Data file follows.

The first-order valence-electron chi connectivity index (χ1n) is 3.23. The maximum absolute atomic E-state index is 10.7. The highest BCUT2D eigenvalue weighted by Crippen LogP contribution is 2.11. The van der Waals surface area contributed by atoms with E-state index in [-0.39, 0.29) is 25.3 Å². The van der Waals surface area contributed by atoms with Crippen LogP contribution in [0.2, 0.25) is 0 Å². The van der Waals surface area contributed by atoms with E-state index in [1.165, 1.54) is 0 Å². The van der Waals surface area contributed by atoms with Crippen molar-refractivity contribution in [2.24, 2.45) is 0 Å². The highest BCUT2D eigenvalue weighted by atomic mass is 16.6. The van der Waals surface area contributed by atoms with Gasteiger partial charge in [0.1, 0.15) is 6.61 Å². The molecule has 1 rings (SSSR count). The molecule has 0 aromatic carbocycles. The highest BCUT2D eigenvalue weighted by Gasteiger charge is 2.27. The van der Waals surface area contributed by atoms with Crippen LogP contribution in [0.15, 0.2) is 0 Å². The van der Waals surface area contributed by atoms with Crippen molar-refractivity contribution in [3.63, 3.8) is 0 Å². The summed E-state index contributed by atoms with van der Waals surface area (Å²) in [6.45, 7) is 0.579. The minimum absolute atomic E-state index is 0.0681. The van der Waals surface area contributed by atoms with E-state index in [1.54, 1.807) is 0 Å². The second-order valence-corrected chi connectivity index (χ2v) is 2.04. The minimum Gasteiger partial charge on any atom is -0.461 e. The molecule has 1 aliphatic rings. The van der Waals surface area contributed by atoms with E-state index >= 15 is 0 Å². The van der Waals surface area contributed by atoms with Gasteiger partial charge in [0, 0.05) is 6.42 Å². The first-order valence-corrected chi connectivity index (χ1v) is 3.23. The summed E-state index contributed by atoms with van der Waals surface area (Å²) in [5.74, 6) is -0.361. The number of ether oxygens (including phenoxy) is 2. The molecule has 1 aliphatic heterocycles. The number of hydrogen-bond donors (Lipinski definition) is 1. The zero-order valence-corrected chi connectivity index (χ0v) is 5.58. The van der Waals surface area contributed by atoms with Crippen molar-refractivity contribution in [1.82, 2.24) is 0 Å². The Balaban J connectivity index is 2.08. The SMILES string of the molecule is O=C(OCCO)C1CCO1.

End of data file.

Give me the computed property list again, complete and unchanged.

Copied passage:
The first-order valence-electron chi connectivity index (χ1n) is 3.23. The maximum absolute atomic E-state index is 10.7. The highest BCUT2D eigenvalue weighted by Crippen LogP contribution is 2.11. The van der Waals surface area contributed by atoms with E-state index in [-0.39, 0.29) is 25.3 Å². The van der Waals surface area contributed by atoms with Crippen LogP contribution in [0.2, 0.25) is 0 Å². The van der Waals surface area contributed by atoms with E-state index in [1.165, 1.54) is 0 Å². The van der Waals surface area contributed by atoms with Crippen molar-refractivity contribution in [2.24, 2.45) is 0 Å². The highest BCUT2D eigenvalue weighted by atomic mass is 16.6. The van der Waals surface area contributed by atoms with Gasteiger partial charge in [0.1, 0.15) is 6.61 Å². The molecule has 1 rings (SSSR count). The molecule has 0 aromatic carbocycles. The highest BCUT2D eigenvalue weighted by Gasteiger charge is 2.27. The van der Waals surface area contributed by atoms with Crippen LogP contribution in [0.15, 0.2) is 0 Å². The van der Waals surface area contributed by atoms with Crippen molar-refractivity contribution in [3.63, 3.8) is 0 Å². The summed E-state index contributed by atoms with van der Waals surface area (Å²) in [6.45, 7) is 0.579. The minimum absolute atomic E-state index is 0.0681. The van der Waals surface area contributed by atoms with E-state index in [1.54, 1.807) is 0 Å². The second-order valence-corrected chi connectivity index (χ2v) is 2.04. The minimum Gasteiger partial charge on any atom is -0.461 e. The molecule has 1 aliphatic rings. The van der Waals surface area contributed by atoms with E-state index >= 15 is 0 Å². The van der Waals surface area contributed by atoms with Gasteiger partial charge in [0, 0.05) is 6.42 Å². The first-order valence-corrected chi connectivity index (χ1v) is 3.23. The summed E-state index contributed by atoms with van der Waals surface area (Å²) in [5.74, 6) is -0.361. The number of ether oxygens (including phenoxy) is 2. The molecule has 1 aliphatic heterocycles. The number of hydrogen-bond donors (Lipinski definition) is 1. The zero-order valence-corrected chi connectivity index (χ0v) is 5.58. The van der Waals surface area contributed by atoms with Crippen molar-refractivity contribution in [1.82, 2.24) is 0 Å². The Balaban J connectivity index is 2.08. The SMILES string of the molecule is O=C(OCCO)C1CCO1.